Makhdum enters parliament dogged by his own controversies. After his father’s murder and his ‘consolation’ appointment as advisor to President Karzai, the president pardoned two rapists who had been fighters with Makhdum’s father. According to the victim and her family, these two (along with a third who died in prison) had been ordered to commit the rape by one of Mawlawi Islam’s sub-commanders during his 2005 parliamentary election campaign. They accused the son of pushing for the followers of his father to get out of jail.

As to whether it’s a help to be the relative of a live rich and powerful person, the record is less convincing. Some relatives have got in. Many have not. The list of losers is long: a brother of the finance minister, a brother of the Director of the National Security Council, two cousins of the president, the brother of the Second Vice President and the cousin of the minister of defence.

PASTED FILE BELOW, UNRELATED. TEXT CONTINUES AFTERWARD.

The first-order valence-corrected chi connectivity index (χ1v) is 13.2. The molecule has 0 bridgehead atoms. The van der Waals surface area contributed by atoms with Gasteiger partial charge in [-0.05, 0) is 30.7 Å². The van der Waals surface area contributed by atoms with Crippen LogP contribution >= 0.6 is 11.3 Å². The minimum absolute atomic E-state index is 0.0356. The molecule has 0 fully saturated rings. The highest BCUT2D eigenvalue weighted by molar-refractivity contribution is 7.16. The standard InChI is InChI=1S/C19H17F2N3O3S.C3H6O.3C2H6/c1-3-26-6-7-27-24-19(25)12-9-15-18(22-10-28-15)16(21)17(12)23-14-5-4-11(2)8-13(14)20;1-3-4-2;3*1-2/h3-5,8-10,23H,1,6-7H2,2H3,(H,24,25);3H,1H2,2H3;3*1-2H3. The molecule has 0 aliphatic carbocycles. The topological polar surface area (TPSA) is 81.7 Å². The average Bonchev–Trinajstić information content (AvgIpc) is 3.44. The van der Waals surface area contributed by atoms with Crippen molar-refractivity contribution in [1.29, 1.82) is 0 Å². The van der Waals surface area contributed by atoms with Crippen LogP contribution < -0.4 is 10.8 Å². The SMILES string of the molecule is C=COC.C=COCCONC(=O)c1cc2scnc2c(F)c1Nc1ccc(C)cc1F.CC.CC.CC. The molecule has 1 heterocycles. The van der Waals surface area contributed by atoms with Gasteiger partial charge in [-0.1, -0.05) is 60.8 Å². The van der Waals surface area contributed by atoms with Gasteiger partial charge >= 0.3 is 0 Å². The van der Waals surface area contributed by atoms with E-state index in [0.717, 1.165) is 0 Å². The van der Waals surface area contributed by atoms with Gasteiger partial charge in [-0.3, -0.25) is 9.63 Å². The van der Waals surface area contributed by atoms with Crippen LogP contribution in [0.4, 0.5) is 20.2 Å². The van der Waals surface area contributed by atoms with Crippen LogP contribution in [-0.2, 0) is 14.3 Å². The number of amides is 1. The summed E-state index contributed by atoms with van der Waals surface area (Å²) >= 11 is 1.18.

But there were many notable successes. Doing well – and this may just be coincidental – are the relatives of former and current ministers of education and interior and governors of Helmand. Close relatives of both the minister of education, Faruq Wardak, (brother) and one of his deputies, Seddiq Patman, (wife) will sit in the new parliament. There are also new MPs from the families of two former ministers of interior, Taj Muhammad Wardak (daughter-in-law) and Zarar Muqbil, who is currently Minister for Counter-Narcotics (brother). The brother of the former governor of Helmand (and currently a senator), Shir Mohammad Akhundzada, is to be among the new intake of MPs, as is the brother of the current governor, Gulab Mangal (although not his son who failed to get in).